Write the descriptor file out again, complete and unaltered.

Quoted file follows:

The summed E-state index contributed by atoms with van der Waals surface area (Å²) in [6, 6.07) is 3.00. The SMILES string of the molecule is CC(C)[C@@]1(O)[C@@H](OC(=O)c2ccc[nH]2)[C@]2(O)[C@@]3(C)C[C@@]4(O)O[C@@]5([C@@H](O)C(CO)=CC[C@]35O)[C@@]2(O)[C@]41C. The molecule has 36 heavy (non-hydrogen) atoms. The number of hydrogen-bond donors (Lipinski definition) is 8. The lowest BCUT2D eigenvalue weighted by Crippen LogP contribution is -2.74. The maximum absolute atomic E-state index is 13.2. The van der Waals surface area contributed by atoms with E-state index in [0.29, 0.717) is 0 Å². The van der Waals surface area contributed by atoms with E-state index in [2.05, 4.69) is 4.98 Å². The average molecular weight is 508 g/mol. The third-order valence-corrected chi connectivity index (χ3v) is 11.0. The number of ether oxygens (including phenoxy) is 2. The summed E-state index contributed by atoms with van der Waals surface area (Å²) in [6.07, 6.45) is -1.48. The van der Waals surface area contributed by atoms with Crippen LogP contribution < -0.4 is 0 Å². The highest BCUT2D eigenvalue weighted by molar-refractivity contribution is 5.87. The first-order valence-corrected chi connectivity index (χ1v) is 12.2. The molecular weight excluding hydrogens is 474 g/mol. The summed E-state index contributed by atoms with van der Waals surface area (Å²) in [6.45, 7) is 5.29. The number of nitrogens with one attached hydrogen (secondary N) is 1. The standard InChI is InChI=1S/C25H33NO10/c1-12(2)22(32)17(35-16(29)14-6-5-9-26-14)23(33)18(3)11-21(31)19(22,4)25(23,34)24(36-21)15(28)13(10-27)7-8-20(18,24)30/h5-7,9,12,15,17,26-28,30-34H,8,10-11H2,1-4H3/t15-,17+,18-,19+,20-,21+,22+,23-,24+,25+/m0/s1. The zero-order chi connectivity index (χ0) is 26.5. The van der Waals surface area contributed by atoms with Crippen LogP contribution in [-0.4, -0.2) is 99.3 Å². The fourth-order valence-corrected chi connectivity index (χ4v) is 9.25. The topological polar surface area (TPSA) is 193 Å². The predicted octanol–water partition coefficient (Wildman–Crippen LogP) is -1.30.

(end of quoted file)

The summed E-state index contributed by atoms with van der Waals surface area (Å²) in [6, 6.07) is 3.00. The SMILES string of the molecule is CC(C)[C@@]1(O)[C@@H](OC(=O)c2ccc[nH]2)[C@]2(O)[C@@]3(C)C[C@@]4(O)O[C@@]5([C@@H](O)C(CO)=CC[C@]35O)[C@@]2(O)[C@]41C. The molecule has 36 heavy (non-hydrogen) atoms. The number of hydrogen-bond donors (Lipinski definition) is 8. The lowest BCUT2D eigenvalue weighted by Crippen LogP contribution is -2.74. The maximum absolute atomic E-state index is 13.2. The van der Waals surface area contributed by atoms with E-state index in [0.29, 0.717) is 0 Å². The van der Waals surface area contributed by atoms with E-state index in [2.05, 4.69) is 4.98 Å². The average molecular weight is 508 g/mol. The third-order valence-corrected chi connectivity index (χ3v) is 11.0. The number of ether oxygens (including phenoxy) is 2. The summed E-state index contributed by atoms with van der Waals surface area (Å²) in [6.07, 6.45) is -1.48. The van der Waals surface area contributed by atoms with Crippen LogP contribution < -0.4 is 0 Å². The highest BCUT2D eigenvalue weighted by molar-refractivity contribution is 5.87. The first-order valence-corrected chi connectivity index (χ1v) is 12.2. The molecular weight excluding hydrogens is 474 g/mol. The summed E-state index contributed by atoms with van der Waals surface area (Å²) in [6.45, 7) is 5.29. The number of nitrogens with one attached hydrogen (secondary N) is 1. The standard InChI is InChI=1S/C25H33NO10/c1-12(2)22(32)17(35-16(29)14-6-5-9-26-14)23(33)18(3)11-21(31)19(22,4)25(23,34)24(36-21)15(28)13(10-27)7-8-20(18,24)30/h5-7,9,12,15,17,26-28,30-34H,8,10-11H2,1-4H3/t15-,17+,18-,19+,20-,21+,22+,23-,24+,25+/m0/s1. The zero-order chi connectivity index (χ0) is 26.5. The van der Waals surface area contributed by atoms with Crippen LogP contribution in [-0.4, -0.2) is 99.3 Å². The fourth-order valence-corrected chi connectivity index (χ4v) is 9.25. The topological polar surface area (TPSA) is 193 Å². The predicted octanol–water partition coefficient (Wildman–Crippen LogP) is -1.30.